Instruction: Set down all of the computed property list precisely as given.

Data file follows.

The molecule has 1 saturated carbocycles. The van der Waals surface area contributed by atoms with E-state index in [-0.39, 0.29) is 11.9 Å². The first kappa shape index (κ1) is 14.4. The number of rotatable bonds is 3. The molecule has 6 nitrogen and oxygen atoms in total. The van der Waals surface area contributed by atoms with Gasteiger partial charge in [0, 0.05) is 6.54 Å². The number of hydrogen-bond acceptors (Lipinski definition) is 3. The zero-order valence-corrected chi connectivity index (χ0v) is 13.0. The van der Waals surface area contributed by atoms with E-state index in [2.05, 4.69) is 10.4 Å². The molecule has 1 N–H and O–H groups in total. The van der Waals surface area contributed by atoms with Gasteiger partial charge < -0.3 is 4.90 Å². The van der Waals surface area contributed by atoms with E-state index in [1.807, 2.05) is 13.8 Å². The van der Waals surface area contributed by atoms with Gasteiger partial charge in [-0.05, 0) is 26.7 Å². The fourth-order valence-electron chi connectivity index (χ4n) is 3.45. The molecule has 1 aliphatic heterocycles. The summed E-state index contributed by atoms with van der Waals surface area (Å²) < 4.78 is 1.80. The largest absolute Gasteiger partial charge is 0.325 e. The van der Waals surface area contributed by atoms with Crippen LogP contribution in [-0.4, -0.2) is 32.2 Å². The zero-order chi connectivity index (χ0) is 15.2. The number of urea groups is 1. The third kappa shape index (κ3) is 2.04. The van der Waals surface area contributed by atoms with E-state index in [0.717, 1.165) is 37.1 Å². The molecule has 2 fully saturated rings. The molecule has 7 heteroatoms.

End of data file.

The molecule has 1 saturated carbocycles. The van der Waals surface area contributed by atoms with E-state index in [-0.39, 0.29) is 11.9 Å². The first kappa shape index (κ1) is 14.4. The number of rotatable bonds is 3. The molecule has 6 nitrogen and oxygen atoms in total. The van der Waals surface area contributed by atoms with Gasteiger partial charge in [0, 0.05) is 6.54 Å². The number of hydrogen-bond acceptors (Lipinski definition) is 3. The zero-order valence-corrected chi connectivity index (χ0v) is 13.0. The van der Waals surface area contributed by atoms with E-state index in [2.05, 4.69) is 10.4 Å². The molecule has 1 N–H and O–H groups in total. The van der Waals surface area contributed by atoms with Gasteiger partial charge < -0.3 is 4.90 Å². The van der Waals surface area contributed by atoms with E-state index in [1.807, 2.05) is 13.8 Å². The van der Waals surface area contributed by atoms with Gasteiger partial charge in [-0.05, 0) is 26.7 Å². The fourth-order valence-electron chi connectivity index (χ4n) is 3.45. The molecule has 1 aliphatic heterocycles. The summed E-state index contributed by atoms with van der Waals surface area (Å²) < 4.78 is 1.80. The largest absolute Gasteiger partial charge is 0.325 e. The van der Waals surface area contributed by atoms with Crippen LogP contribution in [-0.4, -0.2) is 32.2 Å². The zero-order chi connectivity index (χ0) is 15.2. The number of urea groups is 1. The third kappa shape index (κ3) is 2.04. The van der Waals surface area contributed by atoms with E-state index in [0.717, 1.165) is 37.1 Å². The molecule has 2 fully saturated rings. The molecule has 7 heteroatoms.